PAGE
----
The final 100-yd stretch through the grass at Riverside Park felt like an eternity, and I gave one last look over my shoulder to ensure that I wasn’t going to be passed before crossing the line. I finished and immediately went over to congratulate Rich and Scott. Scott was joking that his running coach teased him about not having a fifth gear, and he wanted me to call this guy and tell him otherwise.

Dave ran up to congratulate me and said that I had come in 12th place (4:35:09). This was a wonderful surprise, since I had lost track of my position about halfway through the race. Aspen and my parents soon followed, and it was great to finish a race like that and be welcomed by your loved ones. UnGuy was asleep in the Baby Bjorn, and he gave me a big smile when he woke up. I hadn’t seen him nor Aspen since Monday, which made the finish even sweeter.

Once I collected my things, I downed a bowl of chicken soup, a couple of those chocolate chunk cookies and about 40 ounces of Gatorade. This is probably the first of the longer races where I had an appetite at the finish, a welcome change (I couldn’t eat a thing after the Moab race for about two hours). Dave had to jet back to Boulder and said his goodbyes. We walked over to Amica’s for calzones before returning to Conifer as another trail race event came to a close.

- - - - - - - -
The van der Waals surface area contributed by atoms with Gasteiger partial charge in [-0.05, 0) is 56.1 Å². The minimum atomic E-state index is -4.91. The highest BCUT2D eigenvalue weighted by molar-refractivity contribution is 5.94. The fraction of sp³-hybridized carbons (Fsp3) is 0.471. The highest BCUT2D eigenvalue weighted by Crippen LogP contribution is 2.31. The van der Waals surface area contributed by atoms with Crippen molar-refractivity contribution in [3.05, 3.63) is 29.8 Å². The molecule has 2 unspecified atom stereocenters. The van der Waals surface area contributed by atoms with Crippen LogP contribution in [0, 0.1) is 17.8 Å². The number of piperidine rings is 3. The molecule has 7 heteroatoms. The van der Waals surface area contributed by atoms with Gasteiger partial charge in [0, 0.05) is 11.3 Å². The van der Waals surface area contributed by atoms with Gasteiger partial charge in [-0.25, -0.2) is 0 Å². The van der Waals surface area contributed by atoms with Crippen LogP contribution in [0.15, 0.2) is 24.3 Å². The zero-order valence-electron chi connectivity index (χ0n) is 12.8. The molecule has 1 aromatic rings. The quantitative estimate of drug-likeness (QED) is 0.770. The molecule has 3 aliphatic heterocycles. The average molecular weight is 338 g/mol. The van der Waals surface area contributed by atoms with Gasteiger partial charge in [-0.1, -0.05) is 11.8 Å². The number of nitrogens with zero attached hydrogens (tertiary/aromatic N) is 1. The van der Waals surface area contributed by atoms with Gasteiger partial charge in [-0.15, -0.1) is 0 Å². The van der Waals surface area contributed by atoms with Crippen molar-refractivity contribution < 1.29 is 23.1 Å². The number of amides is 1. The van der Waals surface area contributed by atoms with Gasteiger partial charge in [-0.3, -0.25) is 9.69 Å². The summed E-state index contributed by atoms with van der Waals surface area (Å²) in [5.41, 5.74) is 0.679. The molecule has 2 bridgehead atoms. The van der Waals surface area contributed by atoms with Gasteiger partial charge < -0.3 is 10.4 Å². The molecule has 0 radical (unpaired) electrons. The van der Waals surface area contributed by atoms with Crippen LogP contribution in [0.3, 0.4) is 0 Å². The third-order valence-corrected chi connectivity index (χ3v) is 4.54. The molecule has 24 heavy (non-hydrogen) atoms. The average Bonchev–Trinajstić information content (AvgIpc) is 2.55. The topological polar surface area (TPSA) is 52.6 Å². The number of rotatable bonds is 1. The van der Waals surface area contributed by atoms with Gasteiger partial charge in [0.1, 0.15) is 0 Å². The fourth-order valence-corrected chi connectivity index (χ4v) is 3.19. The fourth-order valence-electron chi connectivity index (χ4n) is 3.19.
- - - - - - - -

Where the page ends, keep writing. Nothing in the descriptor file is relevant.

Next up, a 50 miler in Fruita, Colorado. I’m already wincing.
Course Overview - Now picture it with snow.


Dave T Butler said...

Holy link fest Batman.

Great detail Kirk. Can't wait to do the full next year.

Chris said...

Nice run! I think I finished just a handful of seconds behind you. Looks like you ran a very well paced race. Sounds like we'll cross paths again at Fruita.